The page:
Military build-up continues in Gulf, Security Council divided

22 January 2003
The build-up of forces in the Gulf continued despite Iraq's promises of more co-operation with weapons inspectors, as both the UK and the US announced major new deployments. A 26,000-strong British force will travel to the region, two-thirds the size of the UK's contribution in the 1990-91 Gulf war, while a further 37,000 US personnel are being sent to the region, adding to the 57,000 already there.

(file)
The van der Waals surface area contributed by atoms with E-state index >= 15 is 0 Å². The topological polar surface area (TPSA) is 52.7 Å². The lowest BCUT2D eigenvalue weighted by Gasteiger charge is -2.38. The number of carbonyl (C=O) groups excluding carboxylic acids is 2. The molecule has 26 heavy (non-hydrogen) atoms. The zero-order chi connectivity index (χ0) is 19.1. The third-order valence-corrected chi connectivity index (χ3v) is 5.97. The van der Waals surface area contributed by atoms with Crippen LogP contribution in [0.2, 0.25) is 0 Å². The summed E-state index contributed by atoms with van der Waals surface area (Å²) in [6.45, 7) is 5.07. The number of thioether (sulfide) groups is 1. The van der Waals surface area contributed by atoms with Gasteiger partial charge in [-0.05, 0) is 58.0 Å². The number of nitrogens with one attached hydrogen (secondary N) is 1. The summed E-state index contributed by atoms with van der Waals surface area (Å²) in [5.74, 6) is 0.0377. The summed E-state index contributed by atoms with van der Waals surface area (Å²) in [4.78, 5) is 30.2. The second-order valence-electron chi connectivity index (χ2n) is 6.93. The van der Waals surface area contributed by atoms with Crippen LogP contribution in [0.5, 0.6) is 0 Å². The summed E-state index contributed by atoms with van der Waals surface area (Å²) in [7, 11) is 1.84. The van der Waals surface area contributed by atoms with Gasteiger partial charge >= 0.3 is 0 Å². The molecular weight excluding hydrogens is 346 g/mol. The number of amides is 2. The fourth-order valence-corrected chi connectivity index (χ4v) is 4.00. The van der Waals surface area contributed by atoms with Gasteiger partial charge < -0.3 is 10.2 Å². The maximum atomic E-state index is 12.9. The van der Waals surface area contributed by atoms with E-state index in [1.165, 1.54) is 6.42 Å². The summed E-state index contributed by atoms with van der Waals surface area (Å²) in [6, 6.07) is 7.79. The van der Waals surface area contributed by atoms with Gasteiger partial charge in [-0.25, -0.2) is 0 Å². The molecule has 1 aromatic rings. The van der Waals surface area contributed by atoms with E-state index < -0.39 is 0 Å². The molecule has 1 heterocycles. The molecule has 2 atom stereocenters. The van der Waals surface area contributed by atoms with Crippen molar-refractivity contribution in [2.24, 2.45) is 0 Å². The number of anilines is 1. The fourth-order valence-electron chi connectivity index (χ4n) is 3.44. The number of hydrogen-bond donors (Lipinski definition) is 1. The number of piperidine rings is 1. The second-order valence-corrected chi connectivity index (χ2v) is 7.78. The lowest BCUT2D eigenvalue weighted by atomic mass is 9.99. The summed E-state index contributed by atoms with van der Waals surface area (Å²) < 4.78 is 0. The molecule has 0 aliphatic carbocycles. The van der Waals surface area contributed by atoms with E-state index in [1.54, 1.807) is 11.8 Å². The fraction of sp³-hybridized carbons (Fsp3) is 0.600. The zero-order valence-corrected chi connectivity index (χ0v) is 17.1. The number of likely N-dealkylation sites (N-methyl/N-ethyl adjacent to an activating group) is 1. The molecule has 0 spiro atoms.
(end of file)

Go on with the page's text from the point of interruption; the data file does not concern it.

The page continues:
However, a meeting of UN Security Council foreign ministers illustrated the divisions emerging between those who favour giving Iraq the chance to prove its sincerity about compliance, and London and Washington, who remain sceptical that Saddam Hussein will ever show the required level of co-operation. French Foreign Minister Dominique de Villepin told reporters in New York: 'We believe that, today, nothing justifies military action -We must continue in this direction [of inspections] all the more since military action would not bring any guarantee regarding Iraq's unity, security, stability.' The Chinese spokesman also said that inspectors should be given more time. The message was in contrast to US statements. US Secretary of Defence Donald Rumsfeld said in a television interview that Washington had already managed to assemble a 'coalition of the willing' to take military action if necessary. and at an Army Reserve conference said; 'It will not take months to determine whether or not they are co-operating,' he told an Army Reserve conference. National Security Adviser Condolezza Rice also sought to increase the sense of urgency in the process of disarming Iraq and contradict assertions that inspections could go on well beyond March, saying that 27 January, the date of Hans Blix's first formal report to the Security Council, 'probably marks the start of the last phase'. President Bush said that the Iraqi president was not actually disarming but trying to deceive the international community. 'It's like the rerun of a bad movie,' he said. UK Prime Minister Tony Blair told a parliamentary committee on 21 January that increasing amounts of intelligence were being gathered about Iraq's weapons of mass destruction and that the pressure on Baghdad must be maintained. However on the same day German Chancellor Gerhard Schroeder told a public meeting of his SPD party that Germany would not support ant UN resolution authorising the use of force against Iraq. Germany became one of the non-permanent members of the UN Security Council this month. Schroeder left open the possibility of abstention, and the non-permanent members have no veto power.

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